The other day i was reading programming at reddit and stumbled on this article:
Understanding Weak References which was a good read but i still had some questions, so i turned to Java Developer Forums for help. I didnt get flamed! (much). What i got was a very good response from a user named kdgregory which is note-to-dogself worthy.
My questions are in blue boxes:
They're great at stopping leaks in the situation where you're attaching data to an object that (should) have a limited lifetime. If you used a regular map (most likely an IdentityHashMap), you'd be creating a strong reference to the object via the map, so it would never be collected, even when there are no other references to it (I call this a leak, other people don't).
For example, ThreadLocal uses weak references, because they'll be cleared when the thread ends.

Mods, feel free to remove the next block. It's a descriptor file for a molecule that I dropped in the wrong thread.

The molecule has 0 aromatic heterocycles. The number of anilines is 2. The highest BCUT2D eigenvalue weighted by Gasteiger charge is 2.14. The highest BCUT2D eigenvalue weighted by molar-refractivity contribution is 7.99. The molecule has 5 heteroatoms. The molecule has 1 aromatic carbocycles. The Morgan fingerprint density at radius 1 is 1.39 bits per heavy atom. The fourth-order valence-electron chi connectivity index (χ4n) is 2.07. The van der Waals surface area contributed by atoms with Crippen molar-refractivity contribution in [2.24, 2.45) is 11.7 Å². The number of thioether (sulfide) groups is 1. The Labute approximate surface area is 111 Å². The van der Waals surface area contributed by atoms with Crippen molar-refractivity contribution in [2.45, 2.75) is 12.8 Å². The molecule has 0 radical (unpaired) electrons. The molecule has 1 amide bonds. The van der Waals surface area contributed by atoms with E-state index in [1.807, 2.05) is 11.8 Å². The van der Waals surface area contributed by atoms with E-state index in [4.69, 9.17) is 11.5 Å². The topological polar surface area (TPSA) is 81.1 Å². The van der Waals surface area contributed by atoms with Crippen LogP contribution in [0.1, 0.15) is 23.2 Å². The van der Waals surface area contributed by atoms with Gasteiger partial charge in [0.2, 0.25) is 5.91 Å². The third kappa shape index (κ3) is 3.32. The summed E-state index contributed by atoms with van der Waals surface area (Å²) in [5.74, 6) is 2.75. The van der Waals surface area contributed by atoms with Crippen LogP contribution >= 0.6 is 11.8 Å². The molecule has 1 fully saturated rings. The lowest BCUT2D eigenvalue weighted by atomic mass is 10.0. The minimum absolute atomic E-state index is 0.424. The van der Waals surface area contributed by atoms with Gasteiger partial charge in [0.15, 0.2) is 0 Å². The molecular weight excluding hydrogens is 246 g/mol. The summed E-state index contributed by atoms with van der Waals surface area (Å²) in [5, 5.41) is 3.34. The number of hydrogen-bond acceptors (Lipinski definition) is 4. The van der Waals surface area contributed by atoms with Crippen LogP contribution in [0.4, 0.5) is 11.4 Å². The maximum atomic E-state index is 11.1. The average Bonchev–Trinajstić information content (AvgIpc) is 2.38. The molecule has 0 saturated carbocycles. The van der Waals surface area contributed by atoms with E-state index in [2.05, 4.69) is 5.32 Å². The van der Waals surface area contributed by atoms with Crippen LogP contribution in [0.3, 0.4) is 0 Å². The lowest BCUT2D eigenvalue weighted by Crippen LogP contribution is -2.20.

ObjectOutputStream should use weak references (and a changed protocol) so that it can be used in long-running conversations without constantly calling reset(). But it doesn't.
No, HashMap doesn't use weak references for either key or value. The author's wording (and for that matter, the JDK JavaDoc wording) is a little misleading.
One typical use for weak references is in a canonicalizing map to reduce memory consumption with duplicated data. With such a map, you would store an object as both key and value, and retrieve the canonical value when presented with an arbitrary key -- think String.intern(). However, you can't use WeakHashMap to do this without wrapping the value in a weak reference also.
Most of the time. Any reference object means that you have to access your original object in two steps (have to call get() on the reference) rather than just one. And normally, you'd know the lifetime of your objects.